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My first insight into the gender pay gap came when I was elected LNC chair last year, during my second year of foundation training. I was appalled by the fact that applications for clinical excellence awards are treated the same, regardless of whether the applicant is less than full time. LTFT (less-than-full-time) doctors, many of whom are women, spend less time in the workplace, have less time to put their application together and less time in which to demonstrate ‘excellence’. How is this fair or even logical.
Today we mark Equal Pay Day, the day that women stop earning in the year, relative to men. This is not just about a gap in pay, though national data estimates that on average female hospital doctors earn at least 18 per cent less per hour than men. It’s also about a gap in our culture, a gap in opportunities, another block that contributes to the rigidity of our working lives – for women and for men.
Many of the inequalities in medicine are based on outdated customs and practices. A lot of these have evolved, apparently unintentionally, into the rigid ‘way that it’s always been’ so that meetings happen after work, networking taking place in the pub when many woman doctors have to go home and make their children’s tea.
The gender pay gap is the prejudice and discrimination that is casually dispensed in the workplace. I’ve been told that I am a pretty face, destined to crowd the world with pretty children. But I am so much more. I am passionate about my work, about research and want to make a difference without being patronised about how this will affect my physique.
The gender pay gap is the outdated system of maternity and paternity leave which forces many women doctors to take time out of their careers with long-term detriment. My male colleague who will become a father in a few months has told me about how he would like to split the care with his wife, as they both are dedicated to their careers. They will be reluctant to give up their baby’s first steps and first words to childcare. In reality, it's really difficult for fathers to take extra time out as shared parental leave. It's often easier for the woman to take maternity leave, but in too many cases her career then suffers as a result.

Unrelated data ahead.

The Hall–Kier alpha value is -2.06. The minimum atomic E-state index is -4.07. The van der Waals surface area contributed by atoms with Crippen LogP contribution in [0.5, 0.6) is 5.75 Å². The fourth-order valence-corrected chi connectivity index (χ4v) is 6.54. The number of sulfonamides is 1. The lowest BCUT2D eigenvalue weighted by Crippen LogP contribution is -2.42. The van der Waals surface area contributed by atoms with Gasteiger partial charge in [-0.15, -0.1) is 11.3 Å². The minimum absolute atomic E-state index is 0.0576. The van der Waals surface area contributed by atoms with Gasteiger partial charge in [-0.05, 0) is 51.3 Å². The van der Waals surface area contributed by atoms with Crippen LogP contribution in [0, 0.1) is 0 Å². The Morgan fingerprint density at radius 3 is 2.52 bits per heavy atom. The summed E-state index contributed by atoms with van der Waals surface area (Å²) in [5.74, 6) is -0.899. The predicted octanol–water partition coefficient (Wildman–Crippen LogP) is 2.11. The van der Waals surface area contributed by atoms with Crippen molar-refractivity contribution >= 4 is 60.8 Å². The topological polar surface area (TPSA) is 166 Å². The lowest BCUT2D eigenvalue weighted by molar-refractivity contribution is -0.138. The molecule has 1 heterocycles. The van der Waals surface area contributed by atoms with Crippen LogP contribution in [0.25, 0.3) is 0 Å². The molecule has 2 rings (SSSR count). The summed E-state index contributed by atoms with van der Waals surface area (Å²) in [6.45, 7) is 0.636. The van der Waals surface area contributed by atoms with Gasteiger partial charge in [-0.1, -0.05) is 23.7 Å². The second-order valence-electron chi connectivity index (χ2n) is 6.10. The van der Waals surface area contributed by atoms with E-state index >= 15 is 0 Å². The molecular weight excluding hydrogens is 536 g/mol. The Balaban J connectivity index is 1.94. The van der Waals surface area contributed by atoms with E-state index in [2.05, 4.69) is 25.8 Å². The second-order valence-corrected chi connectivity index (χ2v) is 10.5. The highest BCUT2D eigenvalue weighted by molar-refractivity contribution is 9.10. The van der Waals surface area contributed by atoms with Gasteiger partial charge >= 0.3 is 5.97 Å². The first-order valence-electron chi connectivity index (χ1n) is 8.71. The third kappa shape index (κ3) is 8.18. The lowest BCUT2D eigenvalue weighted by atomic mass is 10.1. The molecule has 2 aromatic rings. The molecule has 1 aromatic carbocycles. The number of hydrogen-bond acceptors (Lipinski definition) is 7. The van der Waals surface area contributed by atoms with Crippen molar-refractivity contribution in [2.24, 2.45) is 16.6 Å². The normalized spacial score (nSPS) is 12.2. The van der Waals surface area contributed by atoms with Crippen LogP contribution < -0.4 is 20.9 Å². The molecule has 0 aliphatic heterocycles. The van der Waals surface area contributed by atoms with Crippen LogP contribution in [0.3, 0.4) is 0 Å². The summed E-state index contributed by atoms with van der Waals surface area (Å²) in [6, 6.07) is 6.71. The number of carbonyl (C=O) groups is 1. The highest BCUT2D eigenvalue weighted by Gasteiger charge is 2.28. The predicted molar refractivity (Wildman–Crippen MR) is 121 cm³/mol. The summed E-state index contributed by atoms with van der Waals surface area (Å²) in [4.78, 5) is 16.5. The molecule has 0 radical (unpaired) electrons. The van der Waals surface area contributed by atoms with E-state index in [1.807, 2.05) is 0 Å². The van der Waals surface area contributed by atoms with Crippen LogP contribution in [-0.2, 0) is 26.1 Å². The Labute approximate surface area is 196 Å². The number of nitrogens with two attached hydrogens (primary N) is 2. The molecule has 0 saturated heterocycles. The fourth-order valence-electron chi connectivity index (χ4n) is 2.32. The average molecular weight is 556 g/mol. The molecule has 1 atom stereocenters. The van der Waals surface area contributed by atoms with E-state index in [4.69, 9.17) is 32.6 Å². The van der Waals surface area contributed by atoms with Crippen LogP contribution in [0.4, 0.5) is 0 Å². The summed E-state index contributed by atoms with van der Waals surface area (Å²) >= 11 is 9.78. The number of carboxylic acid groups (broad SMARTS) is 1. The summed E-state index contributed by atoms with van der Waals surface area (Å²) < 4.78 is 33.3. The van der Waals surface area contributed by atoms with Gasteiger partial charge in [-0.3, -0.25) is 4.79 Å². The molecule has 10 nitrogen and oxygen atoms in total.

The gender pay gap is the rigid, inflexible approach to flexible working in medicine. I have heard colleagues say ‘working flexibly would be the perfect option for me, I would apply if I knew I could obtain it’. Why as a foundation doctor are you not allowed to work more flexibly than 100 per cent or 50 per cent? Why not somewhere in between? You can’t make people fit into slots like building blocks. The more flexible employers are, the more likely doctors will be to apply for jobs, to stay and to bring others with them.
We shouldn’t be condemning a dad that wants to take part in raising his children. We shouldn’t be stigmatising a woman who wants to prioritise her career, who wants to pursue a surgical specialty.
This culture in which ‘we don’t mention your children or you will be kicked out of theatre’, ‘pretty faces are not meant to do medicine’, ‘it’s not professional to show emotion’ is not healthy. Unless this changes, people will give up on their most prized passion that has driven many since childhood, and either change specialty or worse, leave medicine completely.
The independent review of the gender pay gap in medicine is looking at many of the issues which hold back women’s medical careers and affect pay. I got involved with the review because I hope that it will bring many of the outdated norms and practices to light, show the toxicity level of this rigid system and will be the base for change. The review has genuinely been listening to doctors like me, at all stages of training and working, and in different specialties.
Now the review team want to hear your views. A survey will be going out shortly to around 40 per cent of all doctors. If you get an email invitation to take part, please don’t delete it. Take this opportunity to have your say about important issues around working practices and culture that contribute to the gender pay gap. This is a once-in-a-generation opportunity to change the culture.
We are human, we have potential, and we all have a place in this system, we just have to be allowed to find it.
Cristina Costache is a member of Council and the JDC executive subcommittee and represents JDC on the BMA’s internal advisory group on the gender pay gap review.
For more information about the gender pay gap review see the BMA’s dedicated web page
Go for it!
Completely agree. There's too much "how it's always been" everywhere, we won't solve many of the world's most pressing problems with this approach. For what it's worth, I'm a man with children and I'd like to leave to see my children at the end of the day too!